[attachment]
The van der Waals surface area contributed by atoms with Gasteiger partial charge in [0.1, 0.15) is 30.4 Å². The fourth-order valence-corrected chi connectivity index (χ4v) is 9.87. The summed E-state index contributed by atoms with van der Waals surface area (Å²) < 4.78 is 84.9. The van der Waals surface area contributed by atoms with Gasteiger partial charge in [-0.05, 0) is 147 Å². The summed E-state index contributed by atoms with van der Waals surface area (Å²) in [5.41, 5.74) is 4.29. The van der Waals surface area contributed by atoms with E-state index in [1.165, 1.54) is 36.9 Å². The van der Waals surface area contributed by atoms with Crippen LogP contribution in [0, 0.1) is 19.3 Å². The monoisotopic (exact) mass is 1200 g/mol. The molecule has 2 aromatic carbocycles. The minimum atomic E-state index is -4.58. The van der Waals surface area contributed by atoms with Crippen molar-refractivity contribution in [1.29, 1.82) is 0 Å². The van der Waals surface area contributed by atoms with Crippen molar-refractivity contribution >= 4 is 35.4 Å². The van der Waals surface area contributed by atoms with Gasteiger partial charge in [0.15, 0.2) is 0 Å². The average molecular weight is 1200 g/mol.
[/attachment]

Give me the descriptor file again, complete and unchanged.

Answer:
The van der Waals surface area contributed by atoms with Gasteiger partial charge in [0.1, 0.15) is 30.4 Å². The fourth-order valence-corrected chi connectivity index (χ4v) is 9.87. The summed E-state index contributed by atoms with van der Waals surface area (Å²) < 4.78 is 84.9. The van der Waals surface area contributed by atoms with Gasteiger partial charge in [-0.05, 0) is 147 Å². The summed E-state index contributed by atoms with van der Waals surface area (Å²) in [5.41, 5.74) is 4.29. The van der Waals surface area contributed by atoms with E-state index in [1.165, 1.54) is 36.9 Å². The van der Waals surface area contributed by atoms with Crippen LogP contribution in [0, 0.1) is 19.3 Å². The monoisotopic (exact) mass is 1200 g/mol. The molecule has 2 aromatic carbocycles. The minimum atomic E-state index is -4.58. The van der Waals surface area contributed by atoms with Crippen molar-refractivity contribution in [1.29, 1.82) is 0 Å². The van der Waals surface area contributed by atoms with Crippen molar-refractivity contribution >= 4 is 35.4 Å². The van der Waals surface area contributed by atoms with Gasteiger partial charge in [0.15, 0.2) is 0 Å². The average molecular weight is 1200 g/mol.